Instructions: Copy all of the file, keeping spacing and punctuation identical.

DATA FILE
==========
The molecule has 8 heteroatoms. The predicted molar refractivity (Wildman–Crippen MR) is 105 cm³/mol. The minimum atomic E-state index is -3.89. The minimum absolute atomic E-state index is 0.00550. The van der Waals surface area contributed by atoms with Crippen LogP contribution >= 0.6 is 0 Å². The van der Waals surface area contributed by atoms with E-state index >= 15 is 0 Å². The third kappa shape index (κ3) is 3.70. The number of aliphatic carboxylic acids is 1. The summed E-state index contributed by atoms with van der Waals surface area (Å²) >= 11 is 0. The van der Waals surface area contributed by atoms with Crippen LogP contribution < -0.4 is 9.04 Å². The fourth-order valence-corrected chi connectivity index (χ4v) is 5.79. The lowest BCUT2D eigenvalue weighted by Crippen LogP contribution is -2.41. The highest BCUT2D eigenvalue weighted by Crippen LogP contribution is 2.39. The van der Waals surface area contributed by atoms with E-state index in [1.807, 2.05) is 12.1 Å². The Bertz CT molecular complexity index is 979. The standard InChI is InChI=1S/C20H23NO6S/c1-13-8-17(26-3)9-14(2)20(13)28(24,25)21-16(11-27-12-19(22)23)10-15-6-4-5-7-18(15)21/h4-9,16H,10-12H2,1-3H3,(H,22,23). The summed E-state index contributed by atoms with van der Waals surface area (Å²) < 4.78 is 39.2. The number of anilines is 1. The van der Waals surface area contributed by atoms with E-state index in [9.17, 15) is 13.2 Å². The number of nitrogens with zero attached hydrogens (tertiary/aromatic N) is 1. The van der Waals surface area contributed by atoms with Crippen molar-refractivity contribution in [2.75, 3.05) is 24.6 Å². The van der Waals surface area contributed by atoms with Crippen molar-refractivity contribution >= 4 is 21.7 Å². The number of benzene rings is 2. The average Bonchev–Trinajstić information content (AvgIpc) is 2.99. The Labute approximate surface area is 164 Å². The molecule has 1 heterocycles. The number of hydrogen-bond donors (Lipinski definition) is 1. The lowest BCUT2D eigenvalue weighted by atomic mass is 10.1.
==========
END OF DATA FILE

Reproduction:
The molecule has 8 heteroatoms. The predicted molar refractivity (Wildman–Crippen MR) is 105 cm³/mol. The minimum atomic E-state index is -3.89. The minimum absolute atomic E-state index is 0.00550. The van der Waals surface area contributed by atoms with Crippen LogP contribution >= 0.6 is 0 Å². The van der Waals surface area contributed by atoms with E-state index >= 15 is 0 Å². The third kappa shape index (κ3) is 3.70. The number of aliphatic carboxylic acids is 1. The summed E-state index contributed by atoms with van der Waals surface area (Å²) >= 11 is 0. The van der Waals surface area contributed by atoms with Crippen LogP contribution < -0.4 is 9.04 Å². The fourth-order valence-corrected chi connectivity index (χ4v) is 5.79. The lowest BCUT2D eigenvalue weighted by Crippen LogP contribution is -2.41. The highest BCUT2D eigenvalue weighted by Crippen LogP contribution is 2.39. The van der Waals surface area contributed by atoms with E-state index in [1.807, 2.05) is 12.1 Å². The Bertz CT molecular complexity index is 979. The standard InChI is InChI=1S/C20H23NO6S/c1-13-8-17(26-3)9-14(2)20(13)28(24,25)21-16(11-27-12-19(22)23)10-15-6-4-5-7-18(15)21/h4-9,16H,10-12H2,1-3H3,(H,22,23). The summed E-state index contributed by atoms with van der Waals surface area (Å²) < 4.78 is 39.2. The number of anilines is 1. The van der Waals surface area contributed by atoms with E-state index in [9.17, 15) is 13.2 Å². The number of nitrogens with zero attached hydrogens (tertiary/aromatic N) is 1. The van der Waals surface area contributed by atoms with Crippen molar-refractivity contribution in [2.75, 3.05) is 24.6 Å². The van der Waals surface area contributed by atoms with Crippen molar-refractivity contribution >= 4 is 21.7 Å². The number of benzene rings is 2. The average Bonchev–Trinajstić information content (AvgIpc) is 2.99. The Labute approximate surface area is 164 Å². The molecule has 1 heterocycles. The number of hydrogen-bond donors (Lipinski definition) is 1. The lowest BCUT2D eigenvalue weighted by atomic mass is 10.1.